Snaky Tape May Enliven Computer Interactions
By Mike Martin
April 21, 2003
|"The development of smart spaces depends upon the availability of clever embedded technology of all sorts and will endow our environment with 'liveness' in the sense that the environment will be aware of who and what is in its shared physical spaces."
Twisting, bending, pushing and pulling a flexible, snakelike tool called the
"ShapeTape," University of Toronto
computer science professor Ravin Balakrishnan and his team claim they can
computer-generate two- and three-dimensional images without ever moving a mouse
or tapping a keyboard.
"Our work represents a completely different way of interacting with computers," Balakrishnan told NewsFactor. "It moves away from the 'one-size-fits-all' keyboard-and-mouse paradigm to more specialized tools for specialized tasks."
Embedded with fiber-optic sensors, the ShapeTape is a long rubber ribbon with a spring steel core. In tandem with a foot pedal, the ShapeTape guides specialized software that allows users to create virtual shapes on a computer screen. Held in both hands, the tape can be twisted and bent to change image sizes and shapes.
"We're able to do things in the virtual world while maintaining a connection to the physical world," Balakrishnan said.
Making Spirits Bright
"The functionality of the ShapeTape is part of a much larger development that is taking place -- the deployment of intelligent devices in the physical world around us to create so-called 'smart spaces,'" said UCLA computer science professor Leonard Kleinrock.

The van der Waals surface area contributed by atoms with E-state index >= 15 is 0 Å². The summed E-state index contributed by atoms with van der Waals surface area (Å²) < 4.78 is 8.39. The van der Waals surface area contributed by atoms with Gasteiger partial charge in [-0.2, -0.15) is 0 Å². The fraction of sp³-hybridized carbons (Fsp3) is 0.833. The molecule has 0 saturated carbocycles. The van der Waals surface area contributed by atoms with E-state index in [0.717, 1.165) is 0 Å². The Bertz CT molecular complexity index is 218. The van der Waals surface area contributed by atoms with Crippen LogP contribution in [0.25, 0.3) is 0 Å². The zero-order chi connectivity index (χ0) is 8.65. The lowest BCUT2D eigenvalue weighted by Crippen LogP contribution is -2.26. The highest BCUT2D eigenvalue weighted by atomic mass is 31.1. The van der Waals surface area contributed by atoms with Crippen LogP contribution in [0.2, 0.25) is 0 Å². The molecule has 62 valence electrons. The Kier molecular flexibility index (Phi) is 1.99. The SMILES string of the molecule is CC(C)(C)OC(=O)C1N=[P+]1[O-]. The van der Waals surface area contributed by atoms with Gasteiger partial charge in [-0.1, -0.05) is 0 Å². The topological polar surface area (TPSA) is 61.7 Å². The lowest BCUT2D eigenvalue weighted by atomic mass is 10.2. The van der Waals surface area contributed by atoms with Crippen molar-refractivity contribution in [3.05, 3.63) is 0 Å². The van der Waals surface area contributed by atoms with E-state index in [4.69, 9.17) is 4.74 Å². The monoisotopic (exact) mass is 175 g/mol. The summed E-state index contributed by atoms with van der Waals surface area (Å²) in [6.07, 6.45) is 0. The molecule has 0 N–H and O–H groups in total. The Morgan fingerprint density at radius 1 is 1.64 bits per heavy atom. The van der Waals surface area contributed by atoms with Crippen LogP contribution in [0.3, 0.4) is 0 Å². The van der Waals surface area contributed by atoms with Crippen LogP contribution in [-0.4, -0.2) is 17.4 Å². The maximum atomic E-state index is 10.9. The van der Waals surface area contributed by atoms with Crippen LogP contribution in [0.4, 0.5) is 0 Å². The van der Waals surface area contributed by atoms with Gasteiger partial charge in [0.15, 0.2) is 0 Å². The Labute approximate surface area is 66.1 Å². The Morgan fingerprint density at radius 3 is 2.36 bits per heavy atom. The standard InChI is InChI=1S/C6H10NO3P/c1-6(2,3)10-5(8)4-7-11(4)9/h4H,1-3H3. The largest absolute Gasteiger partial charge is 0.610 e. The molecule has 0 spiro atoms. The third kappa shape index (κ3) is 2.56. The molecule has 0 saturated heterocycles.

In this case, the smart space lies in the user's hands, and the ShapeTape is an "intelligent device embedded in the physical world and connected to the Internet," said Kleinrock, one of the world's foremost experts on Internet technology.
"The development of smart spaces depends upon the availability of clever embedded technology of all sorts and will endow our environment with 'liveness' in the sense that the environment will be aware of who and what is in its shared physical spaces," Kleinrock explained. "The ShapeTape can play a part in this interaction between cyberspace and the outside world by permitting familiar actions in physical space to be interpreted and processed in cyberspace."
Graphic and industrial designers, for instance, could increase the intelligence of their spaces by using the ShapeTape to design and refine technical drawings of such products as computers and cars, Balakrishnan said.
"Commercialization, however, is at least several years away," he told NewsFactor. Presently, "a Canadian company, Measurand, makes the device, and the software, currently a research application, is from our lab."
Research about the ShapeTape appears in the Association of Computing Machinery's Computer-Human Interaction Letters, Volume 5, Issue 1.
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